I have to admit, when I first read about the Gay and Lesbian Leadership Institute (GLLI) Presidential Appointments Project (PAP)—to make sure plenty of GLBT folks are in the new administration—I thought it was a bit presumptive. Don’t we have to win the election first? And then I thought, we might as well be prepared. I’m sure many of the other “special interest”-type communities—African Americans, Latinos, people of faith, labor, etc.—are starting to line up for jobs. We should be, too—after all, it’s all about visibility, isn’t it?
GLLI is run out of the Lesbian and Gay Victory Fund (LGVF), which is all about electing GLBT candidates to office throughout the land. Chuck Wolfe, President and CEO of GLLI, is also President and CEO of LGVF.
They have done a good job of it, too. We have more GLBT elected officials now than ever before. And, by and large, these are elected officials who happen to be GLB or T. For the most part, fighting for our rights is just part of their platforms for change.
When we look at presidential appointments, we can’t simply forward the names of folks to the new President’s transition team just because they’re part of our community. They must have credible professional backgrounds, with the skills, insight, and intelligence to carry out the policy initiatives of a new administration. They should be GLBT individuals who have distinguished themselves beyond the work they have done in our community.
Ginny Apuzzo, a longtime activist for GLBT rights and a West Wing alum, said, “I think those people in the gay community who have worked for the common interest have clearly developed skills and talents that any new administration would want. If you want to be in the White House, I would say, work in your community, but then move your community beyond itself, and develop an expertise that gives you the credentials to run an agency in the federal government.”
Apuzzo’s own career reflects her perspective. She served at Executive Director of the National Lesbian and Gay Task Force early in the organization’s history, and worked tirelessly for GLBT rights——but didn’t box herself into just working in GLBT organizations. She taught. She worked in New York City government.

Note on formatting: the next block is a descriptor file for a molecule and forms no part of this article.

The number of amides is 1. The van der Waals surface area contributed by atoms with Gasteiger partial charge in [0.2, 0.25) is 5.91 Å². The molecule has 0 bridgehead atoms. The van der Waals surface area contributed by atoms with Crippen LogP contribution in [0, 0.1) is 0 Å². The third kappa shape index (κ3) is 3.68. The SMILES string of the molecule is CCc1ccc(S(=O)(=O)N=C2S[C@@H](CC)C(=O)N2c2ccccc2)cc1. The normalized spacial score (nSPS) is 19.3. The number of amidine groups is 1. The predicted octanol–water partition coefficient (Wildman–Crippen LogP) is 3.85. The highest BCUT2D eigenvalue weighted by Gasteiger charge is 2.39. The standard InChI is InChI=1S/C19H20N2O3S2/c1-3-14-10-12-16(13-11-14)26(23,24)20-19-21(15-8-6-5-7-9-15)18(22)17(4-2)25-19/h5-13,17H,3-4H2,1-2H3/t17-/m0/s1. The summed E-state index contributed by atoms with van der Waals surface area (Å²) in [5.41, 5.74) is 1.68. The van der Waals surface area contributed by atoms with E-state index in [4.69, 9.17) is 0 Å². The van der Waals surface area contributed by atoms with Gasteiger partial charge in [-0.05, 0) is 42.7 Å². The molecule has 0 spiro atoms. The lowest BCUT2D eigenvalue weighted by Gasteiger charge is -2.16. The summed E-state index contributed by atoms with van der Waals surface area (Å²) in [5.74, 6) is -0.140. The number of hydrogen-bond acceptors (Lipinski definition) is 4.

When I met Apuzzo, she was Deputy Commissioner of the New York State Consumer Protection Board during the Cuomo Administration, where she also served as the Governor’s liaison to the gay and lesbian community. She went on to become President of the state’s Civil Service Commission.
Eventually, Apuzzo became the highest ranking openly gay or lesbian person in the White House serving in the Clinton Administration, as the Assistant to the President for Management and Administration—she basically ran the day-to-day operations at 1600 Pennsylvania Avenue.
“I didn’t go to the White House as a gay activist, but as a person with 15 years experience in administration,” Apuzzo told me in a recent phone interview.
Having experience, a breadth and depth of knowledge, and political acumen—these are what any new administration will be looking for.
If Senator John McCain is elected, it will be politics as usual, and the majority of us—except for a few gay GOPers—can keep our day jobs. If it’s Senator Barack Obama, as I think it will be, we have to be prepared for a new way of doing business.
“Obama talks about bring a new mind-set to Washington,” Apuzzo stated. “That’s the keenest statement that he makes—not just new personnel, but a new way of thinking, and not the old way of doing things.”
If that’s the case, lining our folks up with résumés and sitting down with transition teams may not be what waits for us after Election Day. Like Governor Eliot Spitzer has done in New York State, Obama may forgo the traditional way of doling out jobs, and look for the best and the brightest—folks with talent who weren’t even looking for a government position.
That’s what happened to David Hansell, an openly gay man whose government expertise ranges from advocating on behalf of people living with HIV/AIDS for the Gay Men’s Health Crisis to being Chief of Staff at the New York City Human Resources Administration. He never put his name in for his new job as New York State Commissioner of the Office of Temporary and Disability Assistance. Someone sent his résumé to Spitzer, who saw in Hansell a commitment to public service and to helping those in need. He is one of those people who has helped move our community beyond our own issues by working for the greater good.
As PAP moves forward, and résumés roll in, it will behoove those vetting credentials to make sure the folks they put forward are the ones who can move us forward as well.
Libby Post, the founding chair of the Empire State Pride Agenda, is a political commentator on public radio, on the Web, and in print media. She can be reached care of this publication, or at [email protected].